Tuesday, December 14, 2010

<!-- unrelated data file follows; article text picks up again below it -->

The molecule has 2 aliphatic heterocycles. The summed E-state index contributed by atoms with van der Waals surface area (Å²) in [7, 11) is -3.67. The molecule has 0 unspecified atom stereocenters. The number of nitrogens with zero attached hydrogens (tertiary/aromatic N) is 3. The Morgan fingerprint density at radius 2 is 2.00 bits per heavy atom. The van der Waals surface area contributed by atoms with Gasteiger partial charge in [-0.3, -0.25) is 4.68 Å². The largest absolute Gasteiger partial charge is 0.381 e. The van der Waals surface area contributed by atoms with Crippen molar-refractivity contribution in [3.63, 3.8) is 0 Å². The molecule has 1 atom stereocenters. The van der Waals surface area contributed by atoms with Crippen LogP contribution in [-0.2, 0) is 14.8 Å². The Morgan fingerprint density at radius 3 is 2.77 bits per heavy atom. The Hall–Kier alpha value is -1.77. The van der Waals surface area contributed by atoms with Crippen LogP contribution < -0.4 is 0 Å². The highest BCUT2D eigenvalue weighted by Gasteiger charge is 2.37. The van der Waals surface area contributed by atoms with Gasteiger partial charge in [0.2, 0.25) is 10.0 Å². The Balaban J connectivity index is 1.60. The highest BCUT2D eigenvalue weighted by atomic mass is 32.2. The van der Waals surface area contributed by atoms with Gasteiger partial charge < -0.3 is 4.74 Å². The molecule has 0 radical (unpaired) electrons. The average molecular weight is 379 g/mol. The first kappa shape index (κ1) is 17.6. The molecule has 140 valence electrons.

(1307) CHRISTMAS- being I mentioned Christmas the other day, let’s talk a little. First, does the bible give us [in the New Testament] any special memorials to celebrate? Yes, the New Testament teaches us that when believers celebrate the Lords supper that we ‘show the Lords death’ until he comes back. This is the only explicit memorial given to New Testament believers. Does this mean it’s wrong to celebrate other days? Not really. The early church, contrary to popular opinion, did celebrate ‘Christmas’ before the days of Constantine in the 4th century. They celebrated Christ’s ‘birthday’ on January 6th. But they also celebrated ‘Easter’ as well, and Easter played a more significant role in the church. But in the 4th century the church was grappling with different issues, one of the main ones was the nature of Christ [Christology] some questioned his true humanity. So as a result the celebration of the Incarnation [Jesus being born and taking on real human flesh] took on special importance, the church wanted to stress the ‘birthday’ of Jesus as a theological event. Now the story of Constantine and his conversion to Christianity is famous and many different groups see it in different ways. Many see him as the enemy of true Christianity and as a Roman Emperor who paganized the church. Many associate Catholic Christianity as the false religion set up by Constantine in the 4th century- I do not hold to this view myself. But the fact is that Constantine did legalize Christianity and he did ‘change’ the celebration of Christmas day from January 6 to December 25. Everyone knew that 12-25 was the official pagan holiday of a pagan god. Rome had Sun worship going on and December 25th was a pagan celebration day. So why did the church allow for the change? In reality Constantine was trying to bring a degree of stability to his empire and the fact was that many of his citizens [and soldiers] did practice the pagan holiday of 12-25. So as a compromise move, with the churches new found emphasis on the humanity of Christ [new found in that they willingly wanted to emphasize Christ’s birth in a greater way because of the theological controversies going on] they changed 12-25 into the celebration of Christ’s birth. It really was not some type of secret pagan takeover of Christianity. It was more along the lines of how in our day many believers celebrate ‘Halloween’ by calling it ‘fall festival’ and simply are redeeming the season for God. If in a thousand years Christians are all celebrating ‘fall festival’ instead of Halloween, I think that would be a good thing. But if you went back and found out that it started as a pagan thing, then would you consider all the ‘fall festival’ folks as pagan? So that’s the dilemma. Many serious minded believers do not celebrate Christmas and that’s fine, the scriptures don’t mandate it. But many serious believers do, I think it’s wrong to simply make the connection of the pagan roots of the day and to see this as a reason to reject it. Like I just showed you, you can look at it in a way that sees it as the church ‘taking over’ the pagan day and redeeming it back unto God.